Our final feature #ExtraordinaryWomenMakingHistory founded the #MeToo movement in 2006 to support, and provide resources and empowerment to sexual assault survivors and vulnerable members of the community. Though "mainstream" messengers have been lauded for running with the torch Tarana Burke lit, she is a veteran in the fight for increased protection, compassion, representation, and attention for Black women and girls and other undervalued populations. Before hashtags commodified her life's work, Tarana championed the "health, well-being, and wholeness of Brown girls everywhere," working to instill a healthy sense of self-worth in young women via her organization, Just Be Inc.
Tarana has been a fierce advocate, using her voice and platform to advance legislation to improve the lives of assault survivors and cultivating a network of "survivors supporting survivors." She suggests centering survivors and their needs and encouraging folks to be active in their communities against sexual violence, exploring the causes of these traumas, and dismantling the shame around both discussing the silence and the culture that fosters, ignores, and perpetuates sexual violence.
Tarana recently made headlines as the #MeToo movement (and a rack of activist plus-ones) hit the read carpet at the Emmy Awards. On the importance of using one's position as an agent of change, she told The Guardian:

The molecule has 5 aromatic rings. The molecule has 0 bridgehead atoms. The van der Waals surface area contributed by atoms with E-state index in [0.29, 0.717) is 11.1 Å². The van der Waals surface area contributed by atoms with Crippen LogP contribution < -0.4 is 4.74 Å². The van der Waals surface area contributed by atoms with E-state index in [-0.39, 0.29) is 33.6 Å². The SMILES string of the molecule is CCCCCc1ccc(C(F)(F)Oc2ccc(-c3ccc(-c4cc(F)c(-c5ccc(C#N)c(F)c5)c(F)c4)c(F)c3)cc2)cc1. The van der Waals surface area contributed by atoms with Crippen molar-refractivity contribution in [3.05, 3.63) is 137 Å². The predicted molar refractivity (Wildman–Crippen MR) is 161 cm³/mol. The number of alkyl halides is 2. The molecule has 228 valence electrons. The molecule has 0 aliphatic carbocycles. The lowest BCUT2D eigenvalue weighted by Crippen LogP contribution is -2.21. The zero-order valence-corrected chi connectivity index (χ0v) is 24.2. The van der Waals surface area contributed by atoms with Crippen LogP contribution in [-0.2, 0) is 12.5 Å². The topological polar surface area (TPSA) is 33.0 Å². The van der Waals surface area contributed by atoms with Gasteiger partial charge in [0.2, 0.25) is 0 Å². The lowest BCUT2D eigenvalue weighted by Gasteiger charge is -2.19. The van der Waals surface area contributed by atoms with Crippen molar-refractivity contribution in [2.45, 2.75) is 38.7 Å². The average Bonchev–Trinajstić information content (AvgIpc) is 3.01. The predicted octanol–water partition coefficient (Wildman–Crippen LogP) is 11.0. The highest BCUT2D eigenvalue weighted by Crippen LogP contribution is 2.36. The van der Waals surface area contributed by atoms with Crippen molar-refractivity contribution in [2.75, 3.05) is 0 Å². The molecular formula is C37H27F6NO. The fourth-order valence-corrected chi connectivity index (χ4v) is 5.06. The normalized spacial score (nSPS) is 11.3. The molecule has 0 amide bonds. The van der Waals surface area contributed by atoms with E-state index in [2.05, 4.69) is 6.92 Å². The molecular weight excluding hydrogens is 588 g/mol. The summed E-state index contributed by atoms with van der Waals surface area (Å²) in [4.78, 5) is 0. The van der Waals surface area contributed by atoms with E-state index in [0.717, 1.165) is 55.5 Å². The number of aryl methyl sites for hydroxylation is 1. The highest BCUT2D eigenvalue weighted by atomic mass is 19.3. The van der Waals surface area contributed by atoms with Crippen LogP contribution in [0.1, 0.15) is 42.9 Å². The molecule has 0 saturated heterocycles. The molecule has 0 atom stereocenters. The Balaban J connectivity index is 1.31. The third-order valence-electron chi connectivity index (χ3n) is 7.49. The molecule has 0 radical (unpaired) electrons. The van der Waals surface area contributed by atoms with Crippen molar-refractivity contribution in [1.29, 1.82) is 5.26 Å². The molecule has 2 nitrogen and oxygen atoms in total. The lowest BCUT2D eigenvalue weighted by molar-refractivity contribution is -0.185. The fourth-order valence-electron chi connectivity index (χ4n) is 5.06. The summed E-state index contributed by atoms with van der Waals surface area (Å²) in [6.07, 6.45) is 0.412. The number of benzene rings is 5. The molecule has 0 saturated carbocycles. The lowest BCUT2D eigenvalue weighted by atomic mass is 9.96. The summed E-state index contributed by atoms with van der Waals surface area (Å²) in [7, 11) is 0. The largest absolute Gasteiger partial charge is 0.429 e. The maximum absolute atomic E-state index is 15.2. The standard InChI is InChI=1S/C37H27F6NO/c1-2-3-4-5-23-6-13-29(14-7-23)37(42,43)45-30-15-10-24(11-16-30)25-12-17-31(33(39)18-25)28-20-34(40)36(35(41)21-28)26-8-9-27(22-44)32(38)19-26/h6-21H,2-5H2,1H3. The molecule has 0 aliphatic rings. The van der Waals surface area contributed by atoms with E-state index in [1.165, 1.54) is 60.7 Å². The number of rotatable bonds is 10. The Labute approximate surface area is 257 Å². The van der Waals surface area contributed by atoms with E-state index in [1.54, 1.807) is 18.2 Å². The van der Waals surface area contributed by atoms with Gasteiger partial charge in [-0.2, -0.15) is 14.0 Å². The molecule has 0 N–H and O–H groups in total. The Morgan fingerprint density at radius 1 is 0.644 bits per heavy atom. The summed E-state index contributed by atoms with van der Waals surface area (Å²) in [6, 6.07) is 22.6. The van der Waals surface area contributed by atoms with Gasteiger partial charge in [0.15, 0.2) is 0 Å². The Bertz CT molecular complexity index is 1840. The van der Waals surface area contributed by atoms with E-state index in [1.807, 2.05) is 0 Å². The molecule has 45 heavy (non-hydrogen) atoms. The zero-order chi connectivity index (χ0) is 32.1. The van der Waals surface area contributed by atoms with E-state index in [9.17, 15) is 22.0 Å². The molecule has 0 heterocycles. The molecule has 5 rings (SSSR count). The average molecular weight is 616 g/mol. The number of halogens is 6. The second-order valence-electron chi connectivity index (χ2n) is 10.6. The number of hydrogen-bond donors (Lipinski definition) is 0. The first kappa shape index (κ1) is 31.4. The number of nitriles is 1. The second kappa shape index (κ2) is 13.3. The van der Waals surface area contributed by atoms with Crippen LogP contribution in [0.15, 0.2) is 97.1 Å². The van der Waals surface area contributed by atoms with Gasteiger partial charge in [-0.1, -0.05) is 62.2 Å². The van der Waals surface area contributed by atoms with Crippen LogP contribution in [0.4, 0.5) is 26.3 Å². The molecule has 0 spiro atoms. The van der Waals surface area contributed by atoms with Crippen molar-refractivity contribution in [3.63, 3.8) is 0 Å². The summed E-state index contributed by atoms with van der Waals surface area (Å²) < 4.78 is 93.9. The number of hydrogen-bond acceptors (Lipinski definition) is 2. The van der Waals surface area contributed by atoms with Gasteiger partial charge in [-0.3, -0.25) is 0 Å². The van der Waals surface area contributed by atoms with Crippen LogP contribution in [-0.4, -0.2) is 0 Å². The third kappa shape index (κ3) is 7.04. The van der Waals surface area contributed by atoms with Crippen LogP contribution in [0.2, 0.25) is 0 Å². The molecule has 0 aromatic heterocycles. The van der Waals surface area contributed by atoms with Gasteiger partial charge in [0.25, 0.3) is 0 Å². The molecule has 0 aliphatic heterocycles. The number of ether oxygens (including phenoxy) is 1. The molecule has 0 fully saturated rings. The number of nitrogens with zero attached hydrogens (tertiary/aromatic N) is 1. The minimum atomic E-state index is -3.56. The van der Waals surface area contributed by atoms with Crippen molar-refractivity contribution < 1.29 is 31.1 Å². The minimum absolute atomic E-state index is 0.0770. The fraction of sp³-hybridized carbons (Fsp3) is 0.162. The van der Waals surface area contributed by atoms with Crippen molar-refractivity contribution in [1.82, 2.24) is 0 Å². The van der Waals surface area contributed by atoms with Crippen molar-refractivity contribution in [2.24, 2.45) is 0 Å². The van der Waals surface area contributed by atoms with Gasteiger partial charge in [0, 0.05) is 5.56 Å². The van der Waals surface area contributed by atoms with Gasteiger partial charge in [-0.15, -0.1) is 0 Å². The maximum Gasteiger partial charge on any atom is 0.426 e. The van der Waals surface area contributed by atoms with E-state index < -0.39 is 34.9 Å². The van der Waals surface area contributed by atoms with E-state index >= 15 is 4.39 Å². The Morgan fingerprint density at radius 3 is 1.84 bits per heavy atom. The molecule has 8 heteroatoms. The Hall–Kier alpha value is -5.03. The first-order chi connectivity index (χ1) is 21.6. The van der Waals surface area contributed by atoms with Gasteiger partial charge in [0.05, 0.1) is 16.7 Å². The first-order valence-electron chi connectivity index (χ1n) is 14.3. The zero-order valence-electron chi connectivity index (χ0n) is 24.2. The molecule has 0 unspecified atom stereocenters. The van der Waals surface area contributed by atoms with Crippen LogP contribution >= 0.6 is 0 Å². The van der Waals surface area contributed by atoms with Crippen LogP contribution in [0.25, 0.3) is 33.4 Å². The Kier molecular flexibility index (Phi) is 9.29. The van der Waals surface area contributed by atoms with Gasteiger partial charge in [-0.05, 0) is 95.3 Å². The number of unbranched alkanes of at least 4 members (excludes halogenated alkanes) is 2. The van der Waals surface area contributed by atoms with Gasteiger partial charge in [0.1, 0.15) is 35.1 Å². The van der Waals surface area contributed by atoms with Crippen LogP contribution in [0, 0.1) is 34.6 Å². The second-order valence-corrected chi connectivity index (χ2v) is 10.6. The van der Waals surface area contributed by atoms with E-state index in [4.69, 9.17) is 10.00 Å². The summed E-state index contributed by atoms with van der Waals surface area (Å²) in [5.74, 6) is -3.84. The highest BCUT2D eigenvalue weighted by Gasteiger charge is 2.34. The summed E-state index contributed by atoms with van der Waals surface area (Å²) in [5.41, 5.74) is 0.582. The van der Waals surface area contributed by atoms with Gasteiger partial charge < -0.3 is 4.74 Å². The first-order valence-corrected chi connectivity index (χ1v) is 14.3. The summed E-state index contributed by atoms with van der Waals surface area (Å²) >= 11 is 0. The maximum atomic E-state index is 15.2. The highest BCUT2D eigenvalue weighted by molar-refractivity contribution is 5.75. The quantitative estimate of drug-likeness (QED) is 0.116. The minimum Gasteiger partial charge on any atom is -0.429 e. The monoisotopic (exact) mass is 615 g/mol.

“Inherently, having privilege isn’t bad,” she says, “but it’s how you use it, and you have to use it in service of other people.” For what feels like the first time, the privilege she is referring to is her own, and it is the privilege of an extremely large audience. “Now that I have it, I’m trying to use it responsibly,” she says. “But if it hadn’t come along I would be right here, with my fucking Me Too shirt on, doing workshops and going to rape crisis centres.”
Here she is on The Rundown with Robin Thede with the facts about this unfolding #MeToo movement.
And here she is talking to MTV about increasing awareness of sexual abuse and the growth and effects of this #MeToo campaign.
CALL FOR SUBMISSIONS/PITCHES:
April is Stress Awareness Month and we want to hear your best ways of dealing with stressors, any precautionary tales of how they can affect the body, what your self-care looks like, and/or anything else related to acknowledging that stress is real and necessary to manage.
April is ALSO Sexual Assault Awareness Month. In light of recent events with sexual assault in the entertainment workplace being brought to the forefront and fully addressed, we want to address this issue taking place everywhere. We’re accepting personal narrative, essays, poetry, prose, and any other form of writing that gets your point across about sexual assault. Because of the nature of the topic, we are willing to publish Anonymous pieces. We are accepting submissions and pitches from EVERYONE. We mention this because men and non-binary people have just as poignant voices and stories to tell about their own experiences but sometimes shy away from sharing due to toxic perceptions that hand out shame versus compassion. Our platform is a safe space for everyone so feel free to submit/pitch.
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